(See what I did there?)


Anonymous said...

Got it. Thanks.

Arthur said...

That is why I use "cultivar". Sure, it is not as specific like variety (Pinot Noir) and clone (667), but it leaves no room for mistaking a vine for the liquid in a bottle.

thor iverson said...

Not a bad plan.

vinosseur said...

Thank you for this post. I would say that grammar has never been my strength.. Message heard loud and clear ;-)


Tobias said...

Opting to say monocépage instead makes me feel so cool.

Hope the echoes of your rant are heard far away.

Hoke Harden said...

You funny.

And you refudiate well.

"yeasted and enzymed"??? :^)

WCVR said...

Ack, going to have to go through our blog and correct this ASAP. Thanks for the usage lesson!

Anonymous said...

Hear, bloody hear.
I avoid, if possible, any use of 'varietal' at all. At any time.
It's like a dagger in my ear.
Nice quotes, too, by the way, to illustrate your point.

thor iverson said...

Vinosseur: I forgive non-native English speakers...though I might have less charity towards my fellow Norwegians, who should know better. ;-)

Tobais: another good alternative.

Hoke: sure. A recipe of aroma-directed yeasts and enzymes to get whatever balance between sweet tropicality and pyrazines/faux-pyrazines (yes, I know that's a problematic usage) a particular producer is looking for. Everyone's chasing their take on the original Cloudy Bay cocktail, including Cloudy Bay.

WCVR: and see, someone sent me an email yesterday saying it was "too late" for this sort of thing. I rest my counter-argument, and thank you.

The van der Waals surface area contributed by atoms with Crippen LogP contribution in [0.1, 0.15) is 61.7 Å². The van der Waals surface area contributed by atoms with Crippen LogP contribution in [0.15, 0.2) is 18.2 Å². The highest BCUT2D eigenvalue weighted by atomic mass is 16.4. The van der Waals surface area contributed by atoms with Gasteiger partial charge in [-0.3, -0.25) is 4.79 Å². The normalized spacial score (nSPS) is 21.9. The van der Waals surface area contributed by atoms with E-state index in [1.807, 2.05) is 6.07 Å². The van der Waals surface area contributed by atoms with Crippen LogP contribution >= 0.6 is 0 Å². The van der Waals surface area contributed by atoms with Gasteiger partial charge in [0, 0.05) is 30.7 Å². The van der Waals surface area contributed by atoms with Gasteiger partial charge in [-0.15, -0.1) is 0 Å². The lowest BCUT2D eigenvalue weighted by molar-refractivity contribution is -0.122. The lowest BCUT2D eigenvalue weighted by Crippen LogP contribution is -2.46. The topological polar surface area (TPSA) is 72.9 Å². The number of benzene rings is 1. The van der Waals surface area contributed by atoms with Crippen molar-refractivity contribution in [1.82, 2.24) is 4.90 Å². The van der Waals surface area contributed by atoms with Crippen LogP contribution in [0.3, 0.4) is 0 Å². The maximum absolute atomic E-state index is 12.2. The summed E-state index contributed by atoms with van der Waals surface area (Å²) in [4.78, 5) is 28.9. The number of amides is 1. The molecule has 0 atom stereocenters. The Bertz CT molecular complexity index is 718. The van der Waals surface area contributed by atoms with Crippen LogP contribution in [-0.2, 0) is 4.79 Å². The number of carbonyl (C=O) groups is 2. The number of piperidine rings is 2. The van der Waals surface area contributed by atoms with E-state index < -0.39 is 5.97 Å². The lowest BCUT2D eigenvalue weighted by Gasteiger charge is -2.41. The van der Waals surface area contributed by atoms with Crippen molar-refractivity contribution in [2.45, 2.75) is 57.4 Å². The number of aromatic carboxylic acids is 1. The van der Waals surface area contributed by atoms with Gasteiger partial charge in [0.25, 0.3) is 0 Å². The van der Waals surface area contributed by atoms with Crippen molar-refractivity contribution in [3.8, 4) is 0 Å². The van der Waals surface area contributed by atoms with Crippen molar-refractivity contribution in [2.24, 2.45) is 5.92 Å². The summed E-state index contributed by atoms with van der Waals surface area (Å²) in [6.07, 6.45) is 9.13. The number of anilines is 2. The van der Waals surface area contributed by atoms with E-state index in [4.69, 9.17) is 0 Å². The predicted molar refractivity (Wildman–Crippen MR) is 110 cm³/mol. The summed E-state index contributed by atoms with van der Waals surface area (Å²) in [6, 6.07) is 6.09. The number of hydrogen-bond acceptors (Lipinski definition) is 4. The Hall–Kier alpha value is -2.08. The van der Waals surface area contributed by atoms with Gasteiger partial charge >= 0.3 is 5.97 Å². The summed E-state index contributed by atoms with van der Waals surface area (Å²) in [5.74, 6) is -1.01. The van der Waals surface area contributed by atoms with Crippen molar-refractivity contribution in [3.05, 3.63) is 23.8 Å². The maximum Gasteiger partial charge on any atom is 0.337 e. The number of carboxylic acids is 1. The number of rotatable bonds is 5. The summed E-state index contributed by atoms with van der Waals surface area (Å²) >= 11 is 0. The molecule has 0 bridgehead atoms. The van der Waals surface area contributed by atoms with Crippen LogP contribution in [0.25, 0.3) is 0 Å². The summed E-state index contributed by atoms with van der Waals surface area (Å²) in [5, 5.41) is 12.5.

GG: admittedly, the examples were more fun than the rant itself.

Kirsten Lindquist said...

Thanks, did not know that! (Love the asides, really, they make it all worthwhile)

vinosseur said...


Then I am even more embarrassed to remind you that I am a native English speaker - born in the USA and raised in California! I have only been calling Norway my home for 7 years.
I didn't pay enough attention in school I guess, or perhaps my English grammar has gotten worse living in a non-native English speaking country :-)


thor iverson said...

Kirsten: great Scandinavian name. I should admit to you that I'm a native Minnesotan, so we have something in common. Love the blog.

Vinosseur: I don't know that you could call Norway a non-English-speaking country anymore. But OK, if you wish to feel shame no matter how much I try to absolve you -- a very Lutheran trait, I must say ;-) -- I'm not going to stop you.

David McDuff said...

Very well said, Thor. Really, I couldn't agree more. The abuse of varietal has always been a burr in my craw, as well.

This does beg the question, though, one already asked but perhaps not received in said manner via Hoke:

Enzymed? A verb?

Careful, before it's "too late."

thor iverson said...

Hoke thought I did it deliberately, because that would have been enormously clever of me, and in the great tradition of post-facto revisionism I'm sticking with his interpretation.

That said, the particular transformation I employed doesn't bother me so much, for reasons that are specific to individuated uses and aren't really worth getting into in a comments section. Over a bottle of wine, one day, maybe. Not here.

Andrzej Daszkiewicz said...

Thor, thank you very much for this post, although I'm afraid it's too late now - I remember seeing somewhere an article stating that the use of "varietal" as a noun had became an acceptable option. Even for a non-native English speaker (but a part-time Minnesotan!) like me it is quite disturbing.

Greetings from Poland, where we have just had our first Minnesota-like snowfall, with the temperatures coming down fast as well.

thor iverson said...

Wow. Minnesotans coming out of the woodwork on this blog. I feel like I'm running a support group. ;-)

(I'm actually *in* Minnesota at the moment, remembering why I don't live here anymore.)

It's not too late, though. See earlier comments. We can change the world, one adjective at a time!